Children use Advent calendars to mark the days to Christmas by opening a small door in the calendar for every day that passes. Commercial calendars begin on the 1st of December, but Advent can actually begin on the 27th of November. There are 24 doors in the calendar, and the doors reveal a daily surprise, such as a part of the story of the coming of Christ or a part of a poem.
The Advent calendar is a German tradition that was invented by the Lutherans as a way to mark the days until the coming of Christ. Originally, they marked physical doors with chalk, but later they began to hang little religious pictures on the wall for each day. Eventually, it evolved into the more common commercially produced Advent calendar. The first one ever produced was in Hamburg in 1902. Before that, there was a handmade one in 1851.
Most people who know the words to O’ Christmas Tree, also know at least parts of the original German song. The Christmas tree figures predominantly in German tradition; even to the point where the tree may be decorated and then locked away in a room of the house on Christmas Eve. Mothers who have small children may even hide the decorating from the children. When Christmas morning rolls around, the room is unlocked and the children can come in and explore the tree and open all of their presents. The surprise of the fully decorated tree is only equal to the amount of gifts piled beneath it.
The decorating of the Christmas tree is something that the Germans take seriously. They are well-known for their blown glass ornaments that even made their way into the Woolworths of the 1880s. These ornaments are sold at the Christmas markets, and they are collected and handed down throughout the generations.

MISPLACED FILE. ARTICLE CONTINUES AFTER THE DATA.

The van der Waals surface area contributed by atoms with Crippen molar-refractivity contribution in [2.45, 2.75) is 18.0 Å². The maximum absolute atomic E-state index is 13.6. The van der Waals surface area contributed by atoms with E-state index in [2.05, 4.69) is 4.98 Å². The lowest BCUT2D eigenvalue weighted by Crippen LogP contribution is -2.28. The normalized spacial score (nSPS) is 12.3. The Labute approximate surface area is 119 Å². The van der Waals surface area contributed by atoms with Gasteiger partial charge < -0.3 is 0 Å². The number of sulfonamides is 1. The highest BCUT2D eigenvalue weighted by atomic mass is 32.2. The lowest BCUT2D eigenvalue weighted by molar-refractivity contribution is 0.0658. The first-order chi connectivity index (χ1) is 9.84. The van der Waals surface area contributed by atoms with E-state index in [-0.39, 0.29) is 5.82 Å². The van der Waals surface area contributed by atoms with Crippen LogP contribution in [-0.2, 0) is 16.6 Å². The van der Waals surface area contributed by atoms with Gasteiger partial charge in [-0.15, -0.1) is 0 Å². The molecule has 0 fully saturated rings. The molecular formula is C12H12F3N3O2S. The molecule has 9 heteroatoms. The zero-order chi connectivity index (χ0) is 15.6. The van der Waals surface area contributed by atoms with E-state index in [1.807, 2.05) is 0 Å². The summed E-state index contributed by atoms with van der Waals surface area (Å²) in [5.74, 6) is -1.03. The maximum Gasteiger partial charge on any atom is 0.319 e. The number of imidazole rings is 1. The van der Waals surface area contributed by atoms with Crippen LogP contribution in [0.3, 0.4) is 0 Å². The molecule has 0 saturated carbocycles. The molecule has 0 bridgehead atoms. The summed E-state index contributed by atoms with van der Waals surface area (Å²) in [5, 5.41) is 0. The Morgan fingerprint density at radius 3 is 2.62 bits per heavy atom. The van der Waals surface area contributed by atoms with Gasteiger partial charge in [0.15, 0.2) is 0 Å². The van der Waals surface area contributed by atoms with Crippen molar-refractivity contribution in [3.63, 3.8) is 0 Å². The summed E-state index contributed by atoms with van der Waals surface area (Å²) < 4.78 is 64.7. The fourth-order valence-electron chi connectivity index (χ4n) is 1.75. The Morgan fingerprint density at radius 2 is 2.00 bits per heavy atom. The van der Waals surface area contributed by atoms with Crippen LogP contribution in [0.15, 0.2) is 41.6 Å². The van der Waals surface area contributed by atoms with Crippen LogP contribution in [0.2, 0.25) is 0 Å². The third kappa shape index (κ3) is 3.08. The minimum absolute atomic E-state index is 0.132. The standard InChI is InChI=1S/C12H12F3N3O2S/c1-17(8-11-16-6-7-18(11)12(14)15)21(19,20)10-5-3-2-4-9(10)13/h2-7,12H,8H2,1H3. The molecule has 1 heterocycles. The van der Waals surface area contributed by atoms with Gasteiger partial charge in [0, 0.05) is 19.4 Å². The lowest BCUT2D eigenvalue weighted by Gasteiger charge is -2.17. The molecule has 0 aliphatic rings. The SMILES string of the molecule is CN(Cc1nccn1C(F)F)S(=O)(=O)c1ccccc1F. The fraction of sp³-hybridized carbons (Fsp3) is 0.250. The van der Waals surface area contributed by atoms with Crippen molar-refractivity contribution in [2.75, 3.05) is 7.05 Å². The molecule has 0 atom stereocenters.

Another decorating tradition is a pastry dough that is created specifically for making decorations for the tree.
On the 27th of December, a group of four children go caroling. This is a Catholic tradition. Three of the boys are dressed as the Three Kings, and the fourth boy carries a stick with a star for the star of Bethlehem. They go door to door, and they are collecting for charities. The chalk the doors that they have been to, and the owner is not to wash the mark away. The mark will fade by itself by the 6th of January, which is the Epiphany. The Sternsinger (the carolers) will continue traveling until the 6th of January.
The German workers and school children also have a secret Santa program where everyone is shut in a room, and the door is slightly opened, so all the gifts can be thrown into the room. Everyone then works to get the right gift, and they are to never know the giver. It is considered bad luck to know who your secret Santa was.
If you have a secret Santa and need to get a gift, here are some great gift ideas from the artists themselves.
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I know how hard it is to put down the brats and the beer, let alone all those yummy sweets that are just piled up ready to be eaten, but we have to go on to our next stop.
Everyone in the sleigh, and let’s go!
Julie and Blu